5 Directions Rick Ross Could Go With ‘Mastermind’
By Gary Suarez
These last twelve months have been rather turbulent for Rick Ross, the imposing kingpin of the Maybach Music Group. He’s been threatened by members of the Gangster Disciples street gang, cancelled a string of headlining tour dates, and survived a seemingly credible attempt on his life—on his birthday, no less. Ross later found himself accused of glorifying date rape on Rocko’s “U.O.E.N.O.”, ultimately losing a lucrative Reebok endorsement deal in the fallout. It’s been the kind of year that would sink a lesser artist’s career. But we’re talking about the Teflon Don here.
Months later, the embattled emcee is apparently comfortable enough to take the MMG show on the road again, full band in tow, for a multi-city tour in the lead up to Mastermind, his sixth official LP. Following 2012’s Gold-certified God Forgives, I Don’t, Ross has been stingy with sharing the material with the public, with only two of its tracks—”Box Chevy” and the Future-assisted “No Games”—released so far. Coupled with his selections from this Fall’s Self Made Vol. 3 compilation and recent features for artists like Ace Hood, DJ Khaled and Jay-Z, that material offers a glimpse into what Rozay plans to give his fans when the album drops on December 17. Here, then, are five possible directions that he might take on Mastermind.
1. Go For The Jugular
When you’ve got shooters coming at you and your girl, choppers aimed at your Rolls Royce on your birthday, the rap game pretty much demands that you go hard. While nobody in their right mind would recommend that an entertainer try and start a war with a real-life gang, Ross can still channel that anger righteously back into his music. Incredulous and vengeful, “Box Chevy” tears into more than just haters, doling out threats in his most menacing bark. Mastermind would be well served by more of that and help insulate himself from accusations of softness in the face of danger. What’s more, rap fans value this type of response. 50 Cent, incidentally one of his longtime rivals, saw his star rise after being shot nine times and living to tell the tale as emboldened survivor. Rozay can score some serious points in the credibility department with a few particularly vicious bars.
2. Go Into The Light
Between gangland threats and the handful of seizures he’s suffered in recent years, The Bawse has had to face his mortality arguably more than most men his age. Near-death experiences can be transformative, in both positive and negative ways. Channeling some of this raw honesty into his new work could shift perceptions about Ross, especially in the aftermath of the “U.O.E.N.O” scandal. An obvious influence, The Notorious B.I.G. fearlessly plunged into such serious subject matter on both Ready To Die and Life After Death. By confronting death in his art, he prepared himself for immortality. Given the events of this year, Ross would do well to follow that creative path. And it appears he may have done just that, as Mastermind will apparently feature a version of the gripping Biggie classic “You’re Nobody.”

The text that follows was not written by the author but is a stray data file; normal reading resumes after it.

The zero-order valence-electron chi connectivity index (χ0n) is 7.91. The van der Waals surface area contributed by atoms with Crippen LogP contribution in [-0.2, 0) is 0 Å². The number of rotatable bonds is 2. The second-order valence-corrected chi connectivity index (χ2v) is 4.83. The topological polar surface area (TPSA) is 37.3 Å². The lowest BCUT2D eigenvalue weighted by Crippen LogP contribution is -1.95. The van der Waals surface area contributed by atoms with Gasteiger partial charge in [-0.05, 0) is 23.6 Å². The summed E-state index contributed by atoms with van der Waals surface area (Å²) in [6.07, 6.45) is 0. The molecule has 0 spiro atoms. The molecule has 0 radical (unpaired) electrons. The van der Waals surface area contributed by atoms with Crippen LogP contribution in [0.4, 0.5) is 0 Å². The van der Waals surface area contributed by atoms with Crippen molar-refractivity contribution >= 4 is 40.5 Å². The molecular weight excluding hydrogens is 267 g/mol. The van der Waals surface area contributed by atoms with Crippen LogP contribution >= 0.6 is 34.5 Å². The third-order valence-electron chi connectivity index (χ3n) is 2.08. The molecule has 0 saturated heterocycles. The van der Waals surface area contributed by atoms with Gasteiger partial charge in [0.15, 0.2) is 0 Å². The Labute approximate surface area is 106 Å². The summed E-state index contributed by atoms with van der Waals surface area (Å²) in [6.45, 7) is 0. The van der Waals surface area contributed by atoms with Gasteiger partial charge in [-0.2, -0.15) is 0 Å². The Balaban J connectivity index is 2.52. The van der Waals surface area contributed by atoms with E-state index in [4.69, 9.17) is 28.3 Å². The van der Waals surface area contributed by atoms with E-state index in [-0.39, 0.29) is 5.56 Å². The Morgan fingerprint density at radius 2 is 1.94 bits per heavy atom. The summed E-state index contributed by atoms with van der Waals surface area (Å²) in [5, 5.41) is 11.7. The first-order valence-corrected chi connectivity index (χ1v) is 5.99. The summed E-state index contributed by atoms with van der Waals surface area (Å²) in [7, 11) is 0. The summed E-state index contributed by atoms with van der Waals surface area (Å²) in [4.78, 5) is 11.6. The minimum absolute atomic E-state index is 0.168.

3. Go Without
Even though “F***withmeyouknowigotit” is mainly credited to Jay Z, Ross’ austere flow carried the Magna Carta Holy Grail cut and assured its radio and chart placements. That clipped glibness he infrequently likes to employ in his bars may be derided by some, but like it or not it’s hard to deny its effectiveness—or its influence. Rappers from Kendrick Lamar to Nicki Minaj have been accused of copping Rozay’s stop-start flow on certain tracks, so clearly he’s done something right. Haters be damned, another batch of bangers in the tradition of “Push It” and “Ashamed” couldn’t hurt. Yet “F***withmeyouknowigotit” really is such a stark piece of music, uncharacteristic spare alongside the business and chatter one finds on a contemporary rap record. Allowing some Mastermind songs to breathe, so to speak, might be a key strategy for recreating that sort of success.
4. Go Deep
With Kanye West’s full-throated support, Pusha T’s My Name Is My Name will assuredly rank high on many hip-hop fans’ Best-Of 2013 list. And while the Clipse spitter deserves all the praise he’s getting and more, Ross’ bone-chilling, almost world-weary verse on “Hold On” stands out for its depiction of ghetto tragedy. Yes, the cars and and the women have been long-standing themes in his catalog, but to some extent Rozay’s greatest lyrical asset has been his ability to tell a compelling story. Self Made Vol. 3‘s “The Great Americans” is a kind of hustler’s lament, exceedingly grateful for his good fortune in the game while mournful for those who didn’t make it. “Ultimate Price,” an as-yet unreleased Mastermind track, may very well be the next to follow.
After all, it wouldn’t be the first time Rozay has gone “Deeper Than Rap.”
5. Go To The Bank / Back To The Well
If all else fails, Ross always has the well trod tropes of his amassed wealth and luxe lifestyle to fall back on for lyrical inspiration. He certainly has little reason to stop bragging altogether, as his verses about opulence have been integral to his success. Accordingly, “Stack On My Belt” off Self Made Vol. 3 fits snugly in his overall discography, as does his verse on DJ Khaled’s ubiquitous “No New Friends.” Still, some seven years since his Port Of Miami debut, Rozay has come a long way as an artist and built a sizeable fanbase for himself and the Maybach Music roster in the process. After the year he’s had, Mastermind needs to reflect where his head is at. While there’s no harm in bragging about status, it would seem fairly mundane when compared to the year’s most talked about rap records. Kanye West’s Yeezus and Jay-Z’s Magna Carta Holy Grail both dealt with overarching issues of class and race. Surely Rick Ross can contribute to that conversation. If he chooses not to, we can look forward to finding out more about his latest watch purchases.